>>The first time I ever lost it as a childhood fan of a Pittsburgh club was during the third period of the Penguins’ Game 7 home loss to Philadelphia in the 1989 Patrick Division final. It had never crossed my mind that Mario Lemieux would lose that game.

I was 11, and I knew that Lemieux won or lost games by himself. That’s what happened in hockey.

I cried while half-watching the final minutes of that Game 7 on a TV at my parents’ house. Dad, as I recall, told me to stop. Mom, as I remember, promised things would be OK.

I did stop… eventually. Things were OK… eventually.




That specific memory came back to me Friday, the tail end of two weeks over which I pushed myself to invest emotionally in the United States men’s ice hockey team at the Winter Olympic Games.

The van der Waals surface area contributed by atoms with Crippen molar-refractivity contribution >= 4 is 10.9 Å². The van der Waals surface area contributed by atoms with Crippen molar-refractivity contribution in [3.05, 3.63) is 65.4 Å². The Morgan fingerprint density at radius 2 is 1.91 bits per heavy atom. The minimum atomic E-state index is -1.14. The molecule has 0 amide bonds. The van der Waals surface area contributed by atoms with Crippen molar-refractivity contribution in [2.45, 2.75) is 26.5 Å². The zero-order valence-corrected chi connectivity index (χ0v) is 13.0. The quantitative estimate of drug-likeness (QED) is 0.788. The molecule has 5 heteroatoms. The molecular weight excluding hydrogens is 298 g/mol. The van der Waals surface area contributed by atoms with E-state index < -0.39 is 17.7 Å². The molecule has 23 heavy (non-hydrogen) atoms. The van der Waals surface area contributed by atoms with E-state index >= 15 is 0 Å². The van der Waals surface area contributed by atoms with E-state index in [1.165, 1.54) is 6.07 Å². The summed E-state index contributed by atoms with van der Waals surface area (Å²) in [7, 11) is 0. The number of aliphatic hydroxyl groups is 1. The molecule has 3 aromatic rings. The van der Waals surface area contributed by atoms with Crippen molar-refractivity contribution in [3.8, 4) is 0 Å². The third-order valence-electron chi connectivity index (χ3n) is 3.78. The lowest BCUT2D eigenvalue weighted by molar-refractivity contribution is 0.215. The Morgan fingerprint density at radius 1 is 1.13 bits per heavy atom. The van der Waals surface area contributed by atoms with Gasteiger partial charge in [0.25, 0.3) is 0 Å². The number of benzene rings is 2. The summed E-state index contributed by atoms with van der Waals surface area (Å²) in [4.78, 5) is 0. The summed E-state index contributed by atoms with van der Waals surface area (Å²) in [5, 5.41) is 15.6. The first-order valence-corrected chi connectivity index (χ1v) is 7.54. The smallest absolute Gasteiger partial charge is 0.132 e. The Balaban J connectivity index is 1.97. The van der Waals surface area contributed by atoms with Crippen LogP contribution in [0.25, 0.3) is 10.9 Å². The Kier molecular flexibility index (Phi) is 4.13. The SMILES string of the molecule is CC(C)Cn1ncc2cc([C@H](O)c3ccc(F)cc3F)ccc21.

It was probably better for me, financially, if Evgeni Malkin’s Russia squad won the tournament. Gold, seemingly, could help sell a biography.

It was probably easier for me, professionally, if Sidney Crosby’s Canada squad won the tournament. He isn’t going anywhere, and neither am I on this Penguins beat for the Tribune-Review.

I knew seven players, two coaches, and a handful of management personnel headed to the Winter Olympic Games; but I cared not to think of any of them during the hockey tournament, instead I focused on being a fan of my country’s hockey program.

My front was strong, too.

To me – at least from what I remembered – being a fan of Team USA also meant digging in to wish for the demise of my squad’s archrival. In this case that was Team Canada.

My “Know Thy Enemy” movement on Twitter started there.

From the minute the NHL’s Olympic break began, I decided that if the United States and Canada met after the preliminary round, I would take it in as a fan and a fan only.